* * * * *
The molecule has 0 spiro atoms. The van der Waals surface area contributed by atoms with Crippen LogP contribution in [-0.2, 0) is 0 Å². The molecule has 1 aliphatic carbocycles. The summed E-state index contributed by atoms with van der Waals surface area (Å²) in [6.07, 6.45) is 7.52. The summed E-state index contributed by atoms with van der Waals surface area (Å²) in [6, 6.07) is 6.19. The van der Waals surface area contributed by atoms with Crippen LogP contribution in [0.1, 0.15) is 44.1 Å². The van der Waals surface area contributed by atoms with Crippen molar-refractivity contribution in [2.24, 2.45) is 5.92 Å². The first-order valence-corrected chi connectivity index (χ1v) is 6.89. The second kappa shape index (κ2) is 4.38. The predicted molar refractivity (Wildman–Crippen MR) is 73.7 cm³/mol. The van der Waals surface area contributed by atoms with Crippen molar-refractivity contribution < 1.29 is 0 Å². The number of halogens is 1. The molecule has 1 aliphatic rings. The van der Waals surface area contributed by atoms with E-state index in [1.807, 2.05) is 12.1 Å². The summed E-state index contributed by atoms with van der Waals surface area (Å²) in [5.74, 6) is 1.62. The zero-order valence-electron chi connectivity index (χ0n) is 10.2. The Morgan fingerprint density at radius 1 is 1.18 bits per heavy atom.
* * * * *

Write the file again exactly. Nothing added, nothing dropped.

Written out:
The molecule has 0 spiro atoms. The van der Waals surface area contributed by atoms with Crippen LogP contribution in [-0.2, 0) is 0 Å². The molecule has 1 aliphatic carbocycles. The summed E-state index contributed by atoms with van der Waals surface area (Å²) in [6.07, 6.45) is 7.52. The summed E-state index contributed by atoms with van der Waals surface area (Å²) in [6, 6.07) is 6.19. The van der Waals surface area contributed by atoms with Crippen LogP contribution in [0.1, 0.15) is 44.1 Å². The van der Waals surface area contributed by atoms with Crippen molar-refractivity contribution in [2.24, 2.45) is 5.92 Å². The first-order valence-corrected chi connectivity index (χ1v) is 6.89. The second kappa shape index (κ2) is 4.38. The predicted molar refractivity (Wildman–Crippen MR) is 73.7 cm³/mol. The van der Waals surface area contributed by atoms with Crippen molar-refractivity contribution < 1.29 is 0 Å². The number of halogens is 1. The molecule has 1 aliphatic rings. The van der Waals surface area contributed by atoms with E-state index in [1.807, 2.05) is 12.1 Å². The summed E-state index contributed by atoms with van der Waals surface area (Å²) in [5.74, 6) is 1.62. The zero-order valence-electron chi connectivity index (χ0n) is 10.2. The Morgan fingerprint density at radius 1 is 1.18 bits per heavy atom.